Unlocking Your Cellphone Is Now Legal – AgainBy: Josh Wolford - August 1, 2014
Today, President Obama will sign a bill into law that The White House calls “a win for American consumers, a win for wireless competition, and an example of democracy at its best.” It’s the Unlocking Consumer Choice and Wireless Competition Act, and it will allow consumers to unlock their cellphones to work on other carriers.
“The most important part of this joint effort is that it will have a real impact. As long as their phone is compatible and they have complied with their contracts, consumers will now be able to enjoy the freedom of taking their mobile service — and a phone they already own — to the carrier that best fits their needs. At a time when partisan gridlock all too often threatens progress on everyday issues that matter to consumers, working together we listened to your voices, and the American people benefited as a result,” says the White House.
In other words – this kind of legislative smooth sailing is rare. Cherish it, folks.
Here’s a little background on the whole cellphone unlocking saga:
In January of last year, unlocking new cellphones became illegal via a decision from the Library of Congress. In short, they reversed their decision to exempt cellphone unlocking from the Digital Millennium Copyright Act (by opting not to renew the exemption). It’s still legal to unlock phones purchased before January 26th, 2013, but doing so on any device purchased after that cutoff mean you could run afoul of the DMCA.
Quickly after, a petition on the White House’s We The People site garnered 114,000 signatures. It demanded a simple task of the administration: Make Unlocking Cellphones Legal.
The White House responded – emphatically.
“The White House agrees with the 114,000+ of you who believe that consumers should be able to unlock their cell phones without risking criminal or other penalties,” said Senior Advisor for Internet, Innovation, & Privacy David Edelman. “In fact, we believe the same principle should also apply to tablets, which are increasingly similar to smart phones. And if you have paid for your mobile device, and aren’t bound by a service agreement or other obligation, you should be able to use it on another network. It’s common sense, crucial for protecting consumer choice, and important for ensuring we continue to have the vibrant, competitive wireless market that delivers innovative products and solid service to meet consumers’ needs.”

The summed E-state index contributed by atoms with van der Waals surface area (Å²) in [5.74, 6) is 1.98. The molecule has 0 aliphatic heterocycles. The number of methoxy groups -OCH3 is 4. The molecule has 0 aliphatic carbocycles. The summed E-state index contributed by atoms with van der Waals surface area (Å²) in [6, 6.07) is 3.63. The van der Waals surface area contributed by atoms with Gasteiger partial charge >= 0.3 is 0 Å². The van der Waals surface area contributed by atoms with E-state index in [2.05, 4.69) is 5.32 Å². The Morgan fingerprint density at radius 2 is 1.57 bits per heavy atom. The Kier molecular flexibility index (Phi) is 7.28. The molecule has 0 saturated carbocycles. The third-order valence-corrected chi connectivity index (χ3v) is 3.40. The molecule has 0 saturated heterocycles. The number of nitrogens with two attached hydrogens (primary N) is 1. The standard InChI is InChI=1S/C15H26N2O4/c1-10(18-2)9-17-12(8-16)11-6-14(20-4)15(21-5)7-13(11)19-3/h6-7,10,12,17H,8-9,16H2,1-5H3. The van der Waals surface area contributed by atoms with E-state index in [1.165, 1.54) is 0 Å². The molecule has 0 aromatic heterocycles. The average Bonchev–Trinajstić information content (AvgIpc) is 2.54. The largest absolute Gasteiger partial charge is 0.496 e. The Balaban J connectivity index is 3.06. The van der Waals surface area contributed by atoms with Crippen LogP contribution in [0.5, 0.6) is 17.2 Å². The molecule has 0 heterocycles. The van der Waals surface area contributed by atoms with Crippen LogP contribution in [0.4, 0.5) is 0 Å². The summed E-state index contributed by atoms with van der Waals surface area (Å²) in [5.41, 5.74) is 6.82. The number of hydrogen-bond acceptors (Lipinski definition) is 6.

All that was left to make it happen was for Congress to act. Senator Patrick Leahy authored the Unlocking Consumer Choice and Wireless Competition Act, and it got a companion bill in the House. The House measure was passed in February and the Senate Judiciary Committee approved Leahy’s bill earlier this month. Last week, the full Senate unanimously passed the bill, sending it over to the House. They also passed it unanimously.
Unfortunately, the new law only restores the exemption to the DMCA that allows consumers to unlock their cellphones and change wireless providers when their contracts expire. It doesn’t address the bigger problem – the DMCA itself. The exemption will be up for renewal again in a few years.
Image via White House, Flickr